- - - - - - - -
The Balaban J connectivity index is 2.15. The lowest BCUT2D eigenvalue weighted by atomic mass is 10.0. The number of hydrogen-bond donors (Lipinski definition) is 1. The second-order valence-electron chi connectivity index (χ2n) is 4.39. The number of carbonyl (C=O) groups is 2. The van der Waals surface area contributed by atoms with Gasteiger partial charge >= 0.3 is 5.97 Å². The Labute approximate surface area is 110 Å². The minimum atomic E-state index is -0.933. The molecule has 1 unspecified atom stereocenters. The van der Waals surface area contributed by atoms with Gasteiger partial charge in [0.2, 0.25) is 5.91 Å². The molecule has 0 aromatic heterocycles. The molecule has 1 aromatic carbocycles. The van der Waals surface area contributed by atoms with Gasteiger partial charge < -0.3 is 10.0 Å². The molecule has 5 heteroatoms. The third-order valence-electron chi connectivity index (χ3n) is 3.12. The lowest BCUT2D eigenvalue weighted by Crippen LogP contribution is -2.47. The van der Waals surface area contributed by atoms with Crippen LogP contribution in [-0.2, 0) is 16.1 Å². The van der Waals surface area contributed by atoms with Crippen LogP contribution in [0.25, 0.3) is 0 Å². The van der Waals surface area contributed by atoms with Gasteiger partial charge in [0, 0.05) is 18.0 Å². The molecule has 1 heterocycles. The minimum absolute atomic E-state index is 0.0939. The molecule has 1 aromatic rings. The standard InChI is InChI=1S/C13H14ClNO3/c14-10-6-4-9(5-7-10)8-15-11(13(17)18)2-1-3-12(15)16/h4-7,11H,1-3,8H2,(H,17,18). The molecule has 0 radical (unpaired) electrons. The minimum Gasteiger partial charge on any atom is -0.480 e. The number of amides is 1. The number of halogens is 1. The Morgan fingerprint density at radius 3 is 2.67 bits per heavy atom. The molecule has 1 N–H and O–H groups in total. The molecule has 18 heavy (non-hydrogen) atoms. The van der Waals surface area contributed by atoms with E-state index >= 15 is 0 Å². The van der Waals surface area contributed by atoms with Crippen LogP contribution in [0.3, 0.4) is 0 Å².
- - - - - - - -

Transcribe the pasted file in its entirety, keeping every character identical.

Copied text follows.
The Balaban J connectivity index is 2.15. The lowest BCUT2D eigenvalue weighted by atomic mass is 10.0. The number of hydrogen-bond donors (Lipinski definition) is 1. The second-order valence-electron chi connectivity index (χ2n) is 4.39. The number of carbonyl (C=O) groups is 2. The van der Waals surface area contributed by atoms with Gasteiger partial charge >= 0.3 is 5.97 Å². The Labute approximate surface area is 110 Å². The minimum atomic E-state index is -0.933. The molecule has 1 unspecified atom stereocenters. The van der Waals surface area contributed by atoms with Gasteiger partial charge in [0.2, 0.25) is 5.91 Å². The molecule has 0 aromatic heterocycles. The molecule has 1 aromatic carbocycles. The van der Waals surface area contributed by atoms with Gasteiger partial charge < -0.3 is 10.0 Å². The molecule has 5 heteroatoms. The third-order valence-electron chi connectivity index (χ3n) is 3.12. The lowest BCUT2D eigenvalue weighted by Crippen LogP contribution is -2.47. The van der Waals surface area contributed by atoms with Crippen LogP contribution in [-0.2, 0) is 16.1 Å². The van der Waals surface area contributed by atoms with Crippen LogP contribution in [0.25, 0.3) is 0 Å². The van der Waals surface area contributed by atoms with Gasteiger partial charge in [0, 0.05) is 18.0 Å². The molecule has 1 heterocycles. The minimum absolute atomic E-state index is 0.0939. The molecule has 1 aromatic rings. The standard InChI is InChI=1S/C13H14ClNO3/c14-10-6-4-9(5-7-10)8-15-11(13(17)18)2-1-3-12(15)16/h4-7,11H,1-3,8H2,(H,17,18). The molecule has 0 radical (unpaired) electrons. The minimum Gasteiger partial charge on any atom is -0.480 e. The number of amides is 1. The number of halogens is 1. The Morgan fingerprint density at radius 3 is 2.67 bits per heavy atom. The molecule has 1 N–H and O–H groups in total. The molecule has 18 heavy (non-hydrogen) atoms. The van der Waals surface area contributed by atoms with E-state index >= 15 is 0 Å². The van der Waals surface area contributed by atoms with Crippen LogP contribution in [0.3, 0.4) is 0 Å².